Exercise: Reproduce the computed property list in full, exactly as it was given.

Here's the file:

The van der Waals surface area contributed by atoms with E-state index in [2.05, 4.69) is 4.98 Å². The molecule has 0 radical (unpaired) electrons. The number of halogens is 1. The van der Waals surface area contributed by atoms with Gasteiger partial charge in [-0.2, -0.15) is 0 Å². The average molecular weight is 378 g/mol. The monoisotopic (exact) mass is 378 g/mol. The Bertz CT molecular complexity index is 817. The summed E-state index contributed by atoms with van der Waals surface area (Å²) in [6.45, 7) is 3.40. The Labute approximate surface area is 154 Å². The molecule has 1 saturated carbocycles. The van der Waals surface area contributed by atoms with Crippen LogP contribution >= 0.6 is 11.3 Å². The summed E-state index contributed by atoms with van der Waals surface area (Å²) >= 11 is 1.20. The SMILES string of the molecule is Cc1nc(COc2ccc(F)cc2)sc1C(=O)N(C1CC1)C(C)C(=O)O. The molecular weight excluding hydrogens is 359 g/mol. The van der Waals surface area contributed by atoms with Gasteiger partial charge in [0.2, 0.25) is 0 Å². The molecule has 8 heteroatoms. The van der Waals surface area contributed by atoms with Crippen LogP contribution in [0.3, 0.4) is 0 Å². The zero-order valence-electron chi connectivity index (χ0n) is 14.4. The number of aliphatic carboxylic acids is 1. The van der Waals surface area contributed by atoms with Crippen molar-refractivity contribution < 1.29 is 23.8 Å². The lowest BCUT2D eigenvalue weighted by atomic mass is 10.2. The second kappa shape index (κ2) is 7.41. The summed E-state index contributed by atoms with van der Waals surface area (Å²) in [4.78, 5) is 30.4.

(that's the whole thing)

The van der Waals surface area contributed by atoms with E-state index in [2.05, 4.69) is 4.98 Å². The molecule has 0 radical (unpaired) electrons. The number of halogens is 1. The van der Waals surface area contributed by atoms with Gasteiger partial charge in [-0.2, -0.15) is 0 Å². The average molecular weight is 378 g/mol. The monoisotopic (exact) mass is 378 g/mol. The Bertz CT molecular complexity index is 817. The summed E-state index contributed by atoms with van der Waals surface area (Å²) in [6.45, 7) is 3.40. The Labute approximate surface area is 154 Å². The molecule has 1 saturated carbocycles. The van der Waals surface area contributed by atoms with Crippen LogP contribution >= 0.6 is 11.3 Å². The summed E-state index contributed by atoms with van der Waals surface area (Å²) >= 11 is 1.20. The SMILES string of the molecule is Cc1nc(COc2ccc(F)cc2)sc1C(=O)N(C1CC1)C(C)C(=O)O. The molecular weight excluding hydrogens is 359 g/mol. The van der Waals surface area contributed by atoms with Gasteiger partial charge in [0.2, 0.25) is 0 Å². The molecule has 8 heteroatoms. The van der Waals surface area contributed by atoms with Crippen LogP contribution in [0.3, 0.4) is 0 Å². The zero-order valence-electron chi connectivity index (χ0n) is 14.4. The number of aliphatic carboxylic acids is 1. The van der Waals surface area contributed by atoms with Crippen molar-refractivity contribution < 1.29 is 23.8 Å². The lowest BCUT2D eigenvalue weighted by atomic mass is 10.2. The second kappa shape index (κ2) is 7.41. The summed E-state index contributed by atoms with van der Waals surface area (Å²) in [4.78, 5) is 30.4.